By James Manning
It hasn’t taken Clive Dickens long to make a major impact at Seven. Just over six months into his term at the FTA broadcaster, Seven has announced it will be streaming all its Seven, 7mate and 7TWO channels from December 1.
Although that is a massive change in this market, Dickens told Mediaweek: “Live streaming around the world is not a new thing. The BBC started in 2009 and ITV started in 2011. I was always fascinated why no broadcaster here had decided to stream everything. Ten had done it with some Formula One and Nine had done it with some cricket and we had done it with the Australian Open.
“Inside my first month I was suggesting we should get on with this. It is about extending television out of home. People love their mobiles. The idea that I could only watch the previous day’s content didn’t make sense to me. We have been sprinting behind-the-scenes to get it up and running. We have launched streaming of Sunrise and The Morning Show and we will have all 37 channels from Cairns to Melbourne to Perth streaming by December 1.”
One of the big roadblocks that had been stopping this in the past was being able to measure the audience watching the Seven stream on different devices. “That was the thing that really made it possible. I had joined an industry that already realised that cross platform measurement was going to be critical. Nielsen in the US and BARB in the UK, with a project called Dovetail, are working on it and we have a project called AMD (audience measurement across devices) and Doug Peiffer and his team at OzTAM have done an incredible job trying to solve the cross-device measurement challenge.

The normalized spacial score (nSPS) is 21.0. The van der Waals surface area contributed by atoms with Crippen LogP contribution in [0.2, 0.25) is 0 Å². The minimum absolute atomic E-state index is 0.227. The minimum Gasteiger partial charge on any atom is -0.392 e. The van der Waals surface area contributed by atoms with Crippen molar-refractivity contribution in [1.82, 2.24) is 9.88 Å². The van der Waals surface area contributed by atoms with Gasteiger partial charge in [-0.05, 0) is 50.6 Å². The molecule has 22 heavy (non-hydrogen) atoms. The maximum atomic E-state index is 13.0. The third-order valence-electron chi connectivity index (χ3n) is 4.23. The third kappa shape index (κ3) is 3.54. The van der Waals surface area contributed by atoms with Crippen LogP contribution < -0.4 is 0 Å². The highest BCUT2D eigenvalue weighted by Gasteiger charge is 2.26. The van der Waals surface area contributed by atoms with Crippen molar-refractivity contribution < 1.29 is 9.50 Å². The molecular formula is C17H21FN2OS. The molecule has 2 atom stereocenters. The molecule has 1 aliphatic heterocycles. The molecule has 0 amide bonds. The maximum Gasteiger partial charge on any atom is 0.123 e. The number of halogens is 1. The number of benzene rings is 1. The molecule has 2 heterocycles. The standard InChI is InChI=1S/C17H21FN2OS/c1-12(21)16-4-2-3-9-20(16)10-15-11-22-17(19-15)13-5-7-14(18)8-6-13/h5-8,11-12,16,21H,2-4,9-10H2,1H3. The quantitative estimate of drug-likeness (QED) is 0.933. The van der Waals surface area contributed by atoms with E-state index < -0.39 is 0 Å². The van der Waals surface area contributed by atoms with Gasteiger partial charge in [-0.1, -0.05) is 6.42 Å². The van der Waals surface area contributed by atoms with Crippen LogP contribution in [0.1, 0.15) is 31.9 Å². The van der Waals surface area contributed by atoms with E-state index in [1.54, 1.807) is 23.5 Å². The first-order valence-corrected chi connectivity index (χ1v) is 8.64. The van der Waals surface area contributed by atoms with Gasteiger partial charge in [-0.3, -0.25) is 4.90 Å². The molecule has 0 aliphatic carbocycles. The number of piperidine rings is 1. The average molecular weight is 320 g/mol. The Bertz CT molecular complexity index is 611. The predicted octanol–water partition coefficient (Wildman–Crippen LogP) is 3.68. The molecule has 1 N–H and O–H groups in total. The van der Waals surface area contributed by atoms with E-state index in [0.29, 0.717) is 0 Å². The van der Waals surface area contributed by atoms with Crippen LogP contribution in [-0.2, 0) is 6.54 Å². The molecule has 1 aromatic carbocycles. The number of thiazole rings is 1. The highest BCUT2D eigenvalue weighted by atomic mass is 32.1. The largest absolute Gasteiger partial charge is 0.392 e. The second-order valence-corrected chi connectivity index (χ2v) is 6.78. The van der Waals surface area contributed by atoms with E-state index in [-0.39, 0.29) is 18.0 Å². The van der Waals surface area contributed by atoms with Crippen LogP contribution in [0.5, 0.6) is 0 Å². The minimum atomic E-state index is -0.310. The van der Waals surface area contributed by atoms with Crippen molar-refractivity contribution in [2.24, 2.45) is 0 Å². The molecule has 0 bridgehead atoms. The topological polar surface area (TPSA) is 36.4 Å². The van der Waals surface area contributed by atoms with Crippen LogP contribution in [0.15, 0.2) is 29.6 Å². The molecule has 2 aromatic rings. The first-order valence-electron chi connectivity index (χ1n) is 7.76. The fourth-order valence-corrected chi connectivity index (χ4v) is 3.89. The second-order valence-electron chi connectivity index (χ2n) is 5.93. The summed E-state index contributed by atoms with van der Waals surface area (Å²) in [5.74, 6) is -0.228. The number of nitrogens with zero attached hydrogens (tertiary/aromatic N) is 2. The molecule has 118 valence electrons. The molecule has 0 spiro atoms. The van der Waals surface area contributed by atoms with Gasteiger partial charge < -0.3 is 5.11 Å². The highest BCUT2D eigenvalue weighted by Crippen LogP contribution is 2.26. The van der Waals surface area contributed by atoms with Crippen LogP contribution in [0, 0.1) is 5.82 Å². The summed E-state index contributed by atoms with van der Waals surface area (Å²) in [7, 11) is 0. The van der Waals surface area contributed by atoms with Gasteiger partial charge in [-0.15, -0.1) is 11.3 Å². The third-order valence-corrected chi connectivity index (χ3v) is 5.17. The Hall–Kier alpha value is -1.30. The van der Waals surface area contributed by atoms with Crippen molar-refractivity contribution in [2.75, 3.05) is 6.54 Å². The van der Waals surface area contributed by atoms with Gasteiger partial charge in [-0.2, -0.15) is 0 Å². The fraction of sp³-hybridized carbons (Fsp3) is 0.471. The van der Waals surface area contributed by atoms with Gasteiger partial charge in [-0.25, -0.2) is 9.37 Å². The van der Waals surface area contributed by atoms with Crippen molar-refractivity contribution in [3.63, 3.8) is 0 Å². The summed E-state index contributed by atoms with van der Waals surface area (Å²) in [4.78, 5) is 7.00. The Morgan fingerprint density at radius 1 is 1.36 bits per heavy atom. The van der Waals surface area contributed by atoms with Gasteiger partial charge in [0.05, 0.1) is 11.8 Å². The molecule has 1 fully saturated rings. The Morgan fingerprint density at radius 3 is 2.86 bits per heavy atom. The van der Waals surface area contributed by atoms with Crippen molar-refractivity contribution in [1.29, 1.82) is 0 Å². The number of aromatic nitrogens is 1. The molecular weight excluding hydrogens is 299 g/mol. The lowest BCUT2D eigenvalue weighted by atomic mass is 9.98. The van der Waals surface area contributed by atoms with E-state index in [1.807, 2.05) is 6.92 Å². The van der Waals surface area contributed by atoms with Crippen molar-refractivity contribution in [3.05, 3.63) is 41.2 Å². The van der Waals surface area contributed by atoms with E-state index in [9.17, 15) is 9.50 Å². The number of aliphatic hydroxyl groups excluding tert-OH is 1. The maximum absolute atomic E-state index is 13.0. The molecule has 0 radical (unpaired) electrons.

“The OzTAM board are reviewing the technology and all of the networks have been testing the OzTAM tags. The OzTAM board will hopefully make a decision before the end of the year where we can have an Australian-first independent measure of television consumption across every screen including out of home.”
The broadcasters have always been able to measure the number of streams via their own data. Dickens noted: “The two challenges of analytics data is it is not a people metric, and it is about devices. The advertising industry don’t want to reach devices, they want to reach people. It is really important to our partners that we put people numbers behind the data, which means you have to have a panel.”
Dickens has been spending time at Seven West Media’s broadcast centre in Melbourne where all of the Seven signals are distributed. “I went to visit there in my first week and found we had no permanent encoding of our channels for streaming. The first technical challenge was how to get the broadcast channels into a form that can be decoded by device. That involved spending a lot of money. Equipment started to arrive on the loading dock – there were servers and colleagues had to trust me when I said it was needed for encoding and transcoding to ensure we can get all of our streams onto devices.